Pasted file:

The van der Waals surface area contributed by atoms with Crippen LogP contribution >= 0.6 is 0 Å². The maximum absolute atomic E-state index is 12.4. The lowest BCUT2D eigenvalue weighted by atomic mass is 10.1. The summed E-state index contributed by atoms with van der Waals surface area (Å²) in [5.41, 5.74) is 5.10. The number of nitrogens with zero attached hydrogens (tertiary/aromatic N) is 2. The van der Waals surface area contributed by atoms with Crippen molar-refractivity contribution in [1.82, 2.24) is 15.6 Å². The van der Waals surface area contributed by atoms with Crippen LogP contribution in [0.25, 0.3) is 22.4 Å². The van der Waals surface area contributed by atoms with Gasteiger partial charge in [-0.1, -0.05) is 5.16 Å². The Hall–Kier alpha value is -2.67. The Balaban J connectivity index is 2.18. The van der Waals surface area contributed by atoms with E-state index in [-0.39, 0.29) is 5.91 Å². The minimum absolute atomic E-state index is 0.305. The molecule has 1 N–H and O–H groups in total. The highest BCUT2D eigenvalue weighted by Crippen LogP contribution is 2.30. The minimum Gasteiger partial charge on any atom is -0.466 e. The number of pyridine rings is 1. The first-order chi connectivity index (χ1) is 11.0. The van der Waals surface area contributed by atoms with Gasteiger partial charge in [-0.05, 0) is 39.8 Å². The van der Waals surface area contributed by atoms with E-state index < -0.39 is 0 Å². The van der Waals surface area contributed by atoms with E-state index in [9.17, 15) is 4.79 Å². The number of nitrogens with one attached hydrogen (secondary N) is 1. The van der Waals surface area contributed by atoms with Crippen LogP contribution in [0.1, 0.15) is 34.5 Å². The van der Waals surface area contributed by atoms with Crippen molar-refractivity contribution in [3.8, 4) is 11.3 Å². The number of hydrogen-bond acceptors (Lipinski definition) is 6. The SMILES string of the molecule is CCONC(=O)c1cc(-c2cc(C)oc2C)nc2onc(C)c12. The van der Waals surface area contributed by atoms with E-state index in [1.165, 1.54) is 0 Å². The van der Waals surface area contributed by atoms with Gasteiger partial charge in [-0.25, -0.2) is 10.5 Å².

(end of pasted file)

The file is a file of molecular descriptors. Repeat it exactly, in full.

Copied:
The van der Waals surface area contributed by atoms with Crippen LogP contribution >= 0.6 is 0 Å². The maximum absolute atomic E-state index is 12.4. The lowest BCUT2D eigenvalue weighted by atomic mass is 10.1. The summed E-state index contributed by atoms with van der Waals surface area (Å²) in [5.41, 5.74) is 5.10. The number of nitrogens with zero attached hydrogens (tertiary/aromatic N) is 2. The van der Waals surface area contributed by atoms with Crippen molar-refractivity contribution in [1.82, 2.24) is 15.6 Å². The van der Waals surface area contributed by atoms with Crippen LogP contribution in [0.25, 0.3) is 22.4 Å². The van der Waals surface area contributed by atoms with Gasteiger partial charge in [-0.1, -0.05) is 5.16 Å². The Hall–Kier alpha value is -2.67. The Balaban J connectivity index is 2.18. The van der Waals surface area contributed by atoms with E-state index in [-0.39, 0.29) is 5.91 Å². The minimum absolute atomic E-state index is 0.305. The molecule has 1 N–H and O–H groups in total. The highest BCUT2D eigenvalue weighted by Crippen LogP contribution is 2.30. The minimum Gasteiger partial charge on any atom is -0.466 e. The number of pyridine rings is 1. The first-order chi connectivity index (χ1) is 11.0. The van der Waals surface area contributed by atoms with Gasteiger partial charge in [-0.05, 0) is 39.8 Å². The van der Waals surface area contributed by atoms with E-state index < -0.39 is 0 Å². The van der Waals surface area contributed by atoms with E-state index in [9.17, 15) is 4.79 Å². The number of nitrogens with one attached hydrogen (secondary N) is 1. The van der Waals surface area contributed by atoms with Crippen LogP contribution in [0.1, 0.15) is 34.5 Å². The van der Waals surface area contributed by atoms with Crippen molar-refractivity contribution in [3.8, 4) is 11.3 Å². The number of hydrogen-bond acceptors (Lipinski definition) is 6. The SMILES string of the molecule is CCONC(=O)c1cc(-c2cc(C)oc2C)nc2onc(C)c12. The van der Waals surface area contributed by atoms with E-state index in [1.165, 1.54) is 0 Å². The van der Waals surface area contributed by atoms with Gasteiger partial charge in [-0.25, -0.2) is 10.5 Å².